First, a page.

The Mojo Nation 100 in association with Wynne-Jones IP is a listing of the most influential figures currently working in the world of toy and game design across five categories: Rising Stars, Research & Development, Design Agencies, Freelance and Design Champions.
“Wynne-Jones IP is delighted to be headline sponsor of the inaugural Mojo Nation 100, which champions design creativity and innovation in the toy and game industries,” said Amy Kasprzyca, senior marketing executive at Wynne-Jones IP.
“Year-on-year these sectors continue to thrive, and it is largely down to those working at the very early stages who spend countless hours in developing ground-breaking designs which result in the toy and game industries continuing to delight both children and adults, time and time again.”
Billy Langsworthy, founder of Mojo Nation, commented: “We’re delighted to have Wynne-Jones IP on board for the first ever Mojo Nation 100.
“The firm absolutely understands the value in highlighting and celebrating the creative backbone of the toy and game industry, and is passionate about helping both individual designers, as well as teams within companies, best protect their creations.”
Kasprzyca added: “As a specialist IP law firm we recognise the importance in both strategic planning and protection, which ultimately can be the key to success: working with individuals and start-ups, as well as global brands, our job is to champion your Intellectual Property. The Mojo Nation 100 is an exciting opportunity for us to support the worthy individuals and companies who have taken a toy or game idea and made it happen.”
The Mojo Nation 100 in association with Wynne-Jones IP will launch at UK Toy Fair in January 2018, and be available from the Mojo Nation stand GH48. It will also be available to pick up at the Toy Inventors Dinner at Spielwarenmesse and the 2018 US Toy Fair in New York.
Does owning IP rights improve economic performance?
A recent study performed by the European Patent Office (EPO) and the European Union Intellectual Property Office (EUIPO) has shown that companies which own at least one patent, trade mark or registered design generate on average 20% higher revenues per employee and pay their staff on average 19% higher wages compared to companies that do not own any of these intellectual property (IP) rights.
Let it go!
Keeping an IP budget afloat despite sunk costs.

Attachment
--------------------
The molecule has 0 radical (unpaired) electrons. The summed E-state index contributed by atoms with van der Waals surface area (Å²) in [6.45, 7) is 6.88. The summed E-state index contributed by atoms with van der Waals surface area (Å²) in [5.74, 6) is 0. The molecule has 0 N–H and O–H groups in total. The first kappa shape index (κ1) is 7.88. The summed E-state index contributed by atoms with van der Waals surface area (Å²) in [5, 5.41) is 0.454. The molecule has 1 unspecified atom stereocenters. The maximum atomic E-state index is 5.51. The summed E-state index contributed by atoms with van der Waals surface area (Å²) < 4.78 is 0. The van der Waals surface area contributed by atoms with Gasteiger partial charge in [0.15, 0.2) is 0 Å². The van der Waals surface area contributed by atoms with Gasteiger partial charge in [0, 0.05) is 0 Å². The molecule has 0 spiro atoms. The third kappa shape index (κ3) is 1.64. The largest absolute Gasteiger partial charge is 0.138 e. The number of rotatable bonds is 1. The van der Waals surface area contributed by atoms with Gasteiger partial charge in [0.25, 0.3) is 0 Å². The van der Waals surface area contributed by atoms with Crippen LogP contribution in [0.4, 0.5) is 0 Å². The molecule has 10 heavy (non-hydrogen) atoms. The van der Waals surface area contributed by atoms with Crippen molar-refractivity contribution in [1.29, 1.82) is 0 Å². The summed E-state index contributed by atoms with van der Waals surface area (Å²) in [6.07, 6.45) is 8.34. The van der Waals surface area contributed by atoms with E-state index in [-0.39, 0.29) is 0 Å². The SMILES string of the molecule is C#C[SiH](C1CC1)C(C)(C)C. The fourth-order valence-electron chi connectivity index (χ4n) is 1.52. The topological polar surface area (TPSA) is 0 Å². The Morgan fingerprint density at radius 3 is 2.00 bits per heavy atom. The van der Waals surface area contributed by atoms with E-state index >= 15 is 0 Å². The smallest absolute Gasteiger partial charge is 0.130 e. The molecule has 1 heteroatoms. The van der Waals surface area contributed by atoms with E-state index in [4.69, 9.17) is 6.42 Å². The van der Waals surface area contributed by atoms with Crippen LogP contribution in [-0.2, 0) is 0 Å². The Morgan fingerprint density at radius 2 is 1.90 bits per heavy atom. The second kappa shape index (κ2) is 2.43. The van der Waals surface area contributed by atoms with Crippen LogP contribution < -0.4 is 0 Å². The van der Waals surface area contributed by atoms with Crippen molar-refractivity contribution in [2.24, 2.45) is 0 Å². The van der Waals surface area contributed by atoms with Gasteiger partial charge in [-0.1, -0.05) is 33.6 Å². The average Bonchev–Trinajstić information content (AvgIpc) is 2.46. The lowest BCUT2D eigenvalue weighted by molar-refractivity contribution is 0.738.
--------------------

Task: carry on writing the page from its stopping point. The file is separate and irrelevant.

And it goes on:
The cost of securing IP can be heavily front loaded. Examples of such costs include patent drafting, pre-filing searches, filing fees, etc. These costs become “sunk” costs in that they cannot be recovered. Because IP protection can be a relatively long process, at any time during the process there are likely to be significant “prospective” costs: future costs that may be wholly or partially avoided depending on actions taken.
Managing your business-critical IP during the COVID-19 crisis
UK businesses are fighting for survival during the continuing COVID-19 outbreak and trying to trade under difficult conditions, the likes of which haven’t been seen in the living memory of most business people. If you’re afraid that your business is going to the wall, it probably isn’t the top of your mind to pay for a patent application for your new technology or a registration of the trade mark for your brand new clothing range, right? Where is the money coming from to invest in such luxuries as IP, we hear you say, when staff are being furloughed and orders have been postponed?
Videoconferencing: the future of oral proceedings at the EPO?
The European Patent Office has announced that videoconferencing will become the norm for oral proceedings before examination and opposition divisions until at least 15 September 2021. But is this a taste of what the future holds for oral proceedings at the EPO?
EPO-CNIPA pilot for International Search
On 12 November 2019, the EPO and CNIPA agreed to enhance their bilateral co-operation to give patent applicants filing an international patent application in English at the CNIPA, the choice to opt for the EPO as their ISA. A two year pilot programme launched on 1 December 2020, offers applicants filing international applications with the CNIPA or the International Bureau (IB) of the World Intellectual Property Office (WIPO) the opportunity to select the EPO as their ISA and as their International Preliminary Examining Authority (IPEA), rather than CNIPA.
Changes to trade mark and patent law in Gibraltar
In October 2020, the UK Government declared that the territorial effect of five important IP treaties would be extended to cover Gibraltar from 1 January 2021. These treaties are the Paris Convention, the Patent Cooperation Treaty, the Madrid Protocol (on International trade marks), the Nice Agreement (on trade mark classification), and the Berne Convention (on copyright). Following on from this, a bill was passed in on 11 December 2020, making some amendments to trade mark and patent law in Gibraltar.